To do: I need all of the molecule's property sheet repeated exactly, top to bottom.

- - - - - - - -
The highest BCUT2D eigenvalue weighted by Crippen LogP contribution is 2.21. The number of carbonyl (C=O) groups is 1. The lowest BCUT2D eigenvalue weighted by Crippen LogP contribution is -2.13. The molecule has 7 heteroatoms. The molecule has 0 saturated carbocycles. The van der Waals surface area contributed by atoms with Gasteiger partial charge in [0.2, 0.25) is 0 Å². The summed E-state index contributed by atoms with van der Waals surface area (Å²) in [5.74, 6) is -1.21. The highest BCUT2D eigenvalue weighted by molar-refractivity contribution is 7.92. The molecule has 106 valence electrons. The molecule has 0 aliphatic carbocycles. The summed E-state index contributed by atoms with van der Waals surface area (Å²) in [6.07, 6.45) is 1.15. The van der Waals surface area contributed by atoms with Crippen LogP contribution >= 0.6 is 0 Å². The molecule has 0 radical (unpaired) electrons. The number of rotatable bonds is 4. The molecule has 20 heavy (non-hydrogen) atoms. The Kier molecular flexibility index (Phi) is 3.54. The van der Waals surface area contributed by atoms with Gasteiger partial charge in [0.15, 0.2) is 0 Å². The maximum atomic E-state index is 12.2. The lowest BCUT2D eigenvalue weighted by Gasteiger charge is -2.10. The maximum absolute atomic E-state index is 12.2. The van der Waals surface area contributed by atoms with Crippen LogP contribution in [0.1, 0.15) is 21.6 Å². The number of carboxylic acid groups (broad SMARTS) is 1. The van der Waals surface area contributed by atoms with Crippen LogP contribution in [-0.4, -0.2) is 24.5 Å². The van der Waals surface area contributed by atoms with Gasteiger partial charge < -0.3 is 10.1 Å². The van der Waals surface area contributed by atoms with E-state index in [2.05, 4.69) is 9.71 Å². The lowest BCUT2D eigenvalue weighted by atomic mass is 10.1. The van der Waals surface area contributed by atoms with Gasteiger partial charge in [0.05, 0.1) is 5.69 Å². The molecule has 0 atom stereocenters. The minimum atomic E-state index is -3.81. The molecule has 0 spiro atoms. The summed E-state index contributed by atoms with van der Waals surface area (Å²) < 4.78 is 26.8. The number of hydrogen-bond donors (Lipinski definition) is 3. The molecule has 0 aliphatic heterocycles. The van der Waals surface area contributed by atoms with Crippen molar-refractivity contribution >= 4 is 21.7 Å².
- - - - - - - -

The highest BCUT2D eigenvalue weighted by Crippen LogP contribution is 2.21. The number of carbonyl (C=O) groups is 1. The lowest BCUT2D eigenvalue weighted by Crippen LogP contribution is -2.13. The molecule has 7 heteroatoms. The molecule has 0 saturated carbocycles. The van der Waals surface area contributed by atoms with Gasteiger partial charge in [0.2, 0.25) is 0 Å². The summed E-state index contributed by atoms with van der Waals surface area (Å²) in [5.74, 6) is -1.21. The highest BCUT2D eigenvalue weighted by molar-refractivity contribution is 7.92. The molecule has 106 valence electrons. The molecule has 0 aliphatic carbocycles. The summed E-state index contributed by atoms with van der Waals surface area (Å²) in [6.07, 6.45) is 1.15. The van der Waals surface area contributed by atoms with Crippen LogP contribution >= 0.6 is 0 Å². The molecule has 0 radical (unpaired) electrons. The number of rotatable bonds is 4. The molecule has 20 heavy (non-hydrogen) atoms. The Kier molecular flexibility index (Phi) is 3.54. The van der Waals surface area contributed by atoms with Gasteiger partial charge in [0.15, 0.2) is 0 Å². The maximum atomic E-state index is 12.2. The lowest BCUT2D eigenvalue weighted by Gasteiger charge is -2.10. The maximum absolute atomic E-state index is 12.2. The van der Waals surface area contributed by atoms with Crippen LogP contribution in [0.1, 0.15) is 21.6 Å². The number of carboxylic acid groups (broad SMARTS) is 1. The van der Waals surface area contributed by atoms with Crippen LogP contribution in [-0.4, -0.2) is 24.5 Å². The van der Waals surface area contributed by atoms with Gasteiger partial charge < -0.3 is 10.1 Å². The van der Waals surface area contributed by atoms with E-state index in [2.05, 4.69) is 9.71 Å². The lowest BCUT2D eigenvalue weighted by atomic mass is 10.1. The van der Waals surface area contributed by atoms with Gasteiger partial charge in [0.05, 0.1) is 5.69 Å². The molecule has 0 atom stereocenters. The minimum atomic E-state index is -3.81. The molecule has 0 spiro atoms. The summed E-state index contributed by atoms with van der Waals surface area (Å²) < 4.78 is 26.8. The number of hydrogen-bond donors (Lipinski definition) is 3. The molecule has 0 aliphatic heterocycles. The van der Waals surface area contributed by atoms with Crippen molar-refractivity contribution >= 4 is 21.7 Å².